You raise a good point, Pete. Smart motorways may not have been deliberately selected on the basis of high or low crash rates, but the designers will have checked the collision histories. This knowledge will have influenced which sites to select to some degree, along with where to start the site, how long the site will be and what aspects of the design are to be included, and where.

We also now know that the effect of site selection (RTM) can be huge, in some cases the entire reduction that occurred. Even a small RTM effect, therefore, has the potential to swamp any effect of the actual smart motorways (and there are also trend effects to consider).

Several reports have demonstrated that before/after trials are just not fit for purpose and we therefore need to move to the simpler, cheaper and more accurate RCT scientific trials.
Dave Finney, Slough

Agree (3) | Disagree (3)

I think that Smart motorways are dreadful to use. We all know that we should be in lane 1 if not overtaking, but all the lanes of a motorway need to used if it is to realise its potential capacity. My experience of driving on these roads is that when the lower speed limits are in operation there are many drivers who drive as fast as they can between the gantry cameras, chopping from lane to lane, in order to make progress through the busy traffic that is travelling at around the limit in all of the lanes.

The selfish drivers are well aware that it is highly unlikely that their behaviour will be punished - after all, they slow to the temporary limit when passing the gantries. There are so few Police patrols on motorways that they are hardly going to be spotted by an unmarked vehicle, and if they were, where are they going to be stopped? There is no hard shoulder for Police to pull them over, so stopping anyone is likely to cause pandemonium.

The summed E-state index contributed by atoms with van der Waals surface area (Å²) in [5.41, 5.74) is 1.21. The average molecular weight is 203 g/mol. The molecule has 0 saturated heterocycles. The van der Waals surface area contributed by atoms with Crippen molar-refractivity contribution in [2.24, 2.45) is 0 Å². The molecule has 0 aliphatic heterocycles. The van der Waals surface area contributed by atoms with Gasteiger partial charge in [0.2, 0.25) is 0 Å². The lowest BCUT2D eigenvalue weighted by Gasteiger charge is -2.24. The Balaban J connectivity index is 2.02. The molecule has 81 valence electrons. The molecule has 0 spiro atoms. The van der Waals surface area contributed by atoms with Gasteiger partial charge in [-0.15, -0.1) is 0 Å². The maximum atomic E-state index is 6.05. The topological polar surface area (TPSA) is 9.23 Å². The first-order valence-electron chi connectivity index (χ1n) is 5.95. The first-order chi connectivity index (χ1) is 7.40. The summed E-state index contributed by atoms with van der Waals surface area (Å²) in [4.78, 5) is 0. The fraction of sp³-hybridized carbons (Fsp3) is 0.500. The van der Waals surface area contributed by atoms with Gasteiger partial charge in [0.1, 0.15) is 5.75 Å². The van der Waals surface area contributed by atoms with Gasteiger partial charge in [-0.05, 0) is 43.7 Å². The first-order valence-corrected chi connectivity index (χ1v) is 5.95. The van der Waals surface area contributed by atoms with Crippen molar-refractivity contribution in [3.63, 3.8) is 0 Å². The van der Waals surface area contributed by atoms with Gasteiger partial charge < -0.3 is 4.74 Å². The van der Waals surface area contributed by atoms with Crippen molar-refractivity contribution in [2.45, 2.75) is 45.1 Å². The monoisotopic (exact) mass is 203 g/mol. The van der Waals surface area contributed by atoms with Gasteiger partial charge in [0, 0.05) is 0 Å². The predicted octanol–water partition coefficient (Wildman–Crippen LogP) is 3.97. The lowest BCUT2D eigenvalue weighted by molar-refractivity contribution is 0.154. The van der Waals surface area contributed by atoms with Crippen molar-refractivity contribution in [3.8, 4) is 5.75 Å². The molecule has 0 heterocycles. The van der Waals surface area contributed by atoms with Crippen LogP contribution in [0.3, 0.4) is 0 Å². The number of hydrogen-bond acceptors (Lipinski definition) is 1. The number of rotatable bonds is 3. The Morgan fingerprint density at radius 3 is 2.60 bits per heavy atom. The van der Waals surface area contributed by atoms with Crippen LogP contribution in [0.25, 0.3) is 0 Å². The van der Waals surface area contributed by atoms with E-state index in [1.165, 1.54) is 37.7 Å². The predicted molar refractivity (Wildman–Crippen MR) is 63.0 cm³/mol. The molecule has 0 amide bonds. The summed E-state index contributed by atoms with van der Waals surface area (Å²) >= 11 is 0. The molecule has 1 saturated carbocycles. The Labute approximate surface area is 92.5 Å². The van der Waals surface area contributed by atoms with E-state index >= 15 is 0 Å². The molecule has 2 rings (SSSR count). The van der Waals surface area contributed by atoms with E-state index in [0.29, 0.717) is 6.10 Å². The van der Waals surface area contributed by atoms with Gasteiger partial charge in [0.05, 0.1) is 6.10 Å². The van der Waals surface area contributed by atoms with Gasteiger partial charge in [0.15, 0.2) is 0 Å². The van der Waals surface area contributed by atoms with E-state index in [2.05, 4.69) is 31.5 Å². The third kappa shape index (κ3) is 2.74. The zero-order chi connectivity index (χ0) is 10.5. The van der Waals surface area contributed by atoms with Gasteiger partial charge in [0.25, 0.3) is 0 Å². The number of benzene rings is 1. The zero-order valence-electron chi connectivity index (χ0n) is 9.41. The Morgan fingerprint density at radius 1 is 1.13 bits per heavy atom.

This idea is a temporary sticking plaster to deal with chronic under-investment in our road network. What will they do when all of our three-lane motorways have been made into four lanes by allowing the use of the hard shoulder? Will they narrow the lanes to squeeze five lanes into the space where four used to be?
David, Suffolk

Agree (4) | Disagree (2)

Thanks to those who disagreed to my last post. I now know that I wasn't asleep. My boss will be happy!

Dave - I think what I really want to know is how the before and after checks that it seems have been carried out, and I assume been used to justify more smart motorways, differ from "scientific trials"?

Perhaps someone could point me to any investigations have been carried out on the effects of smart motorways? Drove through quite a long length of sections being built at the weekend.....
Nick, Lancashire

Agree (1) | Disagree (0)